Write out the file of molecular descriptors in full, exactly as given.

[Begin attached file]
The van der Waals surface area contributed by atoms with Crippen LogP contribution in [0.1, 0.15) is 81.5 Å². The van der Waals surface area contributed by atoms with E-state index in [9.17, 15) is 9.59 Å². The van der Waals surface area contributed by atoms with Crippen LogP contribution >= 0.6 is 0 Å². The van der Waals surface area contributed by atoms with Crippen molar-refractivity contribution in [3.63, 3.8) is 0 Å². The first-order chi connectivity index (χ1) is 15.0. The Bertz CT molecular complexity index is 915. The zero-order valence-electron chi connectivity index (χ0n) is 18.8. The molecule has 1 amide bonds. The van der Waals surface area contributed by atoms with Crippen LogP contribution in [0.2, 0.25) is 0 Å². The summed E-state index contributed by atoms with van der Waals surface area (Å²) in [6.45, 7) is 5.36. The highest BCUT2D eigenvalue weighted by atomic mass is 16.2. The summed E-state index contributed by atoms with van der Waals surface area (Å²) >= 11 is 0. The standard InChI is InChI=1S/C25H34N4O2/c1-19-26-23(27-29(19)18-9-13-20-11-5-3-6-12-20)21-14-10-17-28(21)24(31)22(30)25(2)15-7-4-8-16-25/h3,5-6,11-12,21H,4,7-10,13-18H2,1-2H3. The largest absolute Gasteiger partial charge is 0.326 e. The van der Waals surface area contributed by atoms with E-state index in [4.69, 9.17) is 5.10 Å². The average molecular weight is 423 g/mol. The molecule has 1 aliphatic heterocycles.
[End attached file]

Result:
The van der Waals surface area contributed by atoms with Crippen LogP contribution in [0.1, 0.15) is 81.5 Å². The van der Waals surface area contributed by atoms with E-state index in [9.17, 15) is 9.59 Å². The van der Waals surface area contributed by atoms with Crippen LogP contribution >= 0.6 is 0 Å². The van der Waals surface area contributed by atoms with Crippen molar-refractivity contribution in [3.63, 3.8) is 0 Å². The first-order chi connectivity index (χ1) is 15.0. The Bertz CT molecular complexity index is 915. The zero-order valence-electron chi connectivity index (χ0n) is 18.8. The molecule has 1 amide bonds. The van der Waals surface area contributed by atoms with Crippen LogP contribution in [0.2, 0.25) is 0 Å². The summed E-state index contributed by atoms with van der Waals surface area (Å²) in [6.45, 7) is 5.36. The highest BCUT2D eigenvalue weighted by atomic mass is 16.2. The summed E-state index contributed by atoms with van der Waals surface area (Å²) >= 11 is 0. The standard InChI is InChI=1S/C25H34N4O2/c1-19-26-23(27-29(19)18-9-13-20-11-5-3-6-12-20)21-14-10-17-28(21)24(31)22(30)25(2)15-7-4-8-16-25/h3,5-6,11-12,21H,4,7-10,13-18H2,1-2H3. The largest absolute Gasteiger partial charge is 0.326 e. The van der Waals surface area contributed by atoms with E-state index in [4.69, 9.17) is 5.10 Å². The average molecular weight is 423 g/mol. The molecule has 1 aliphatic heterocycles.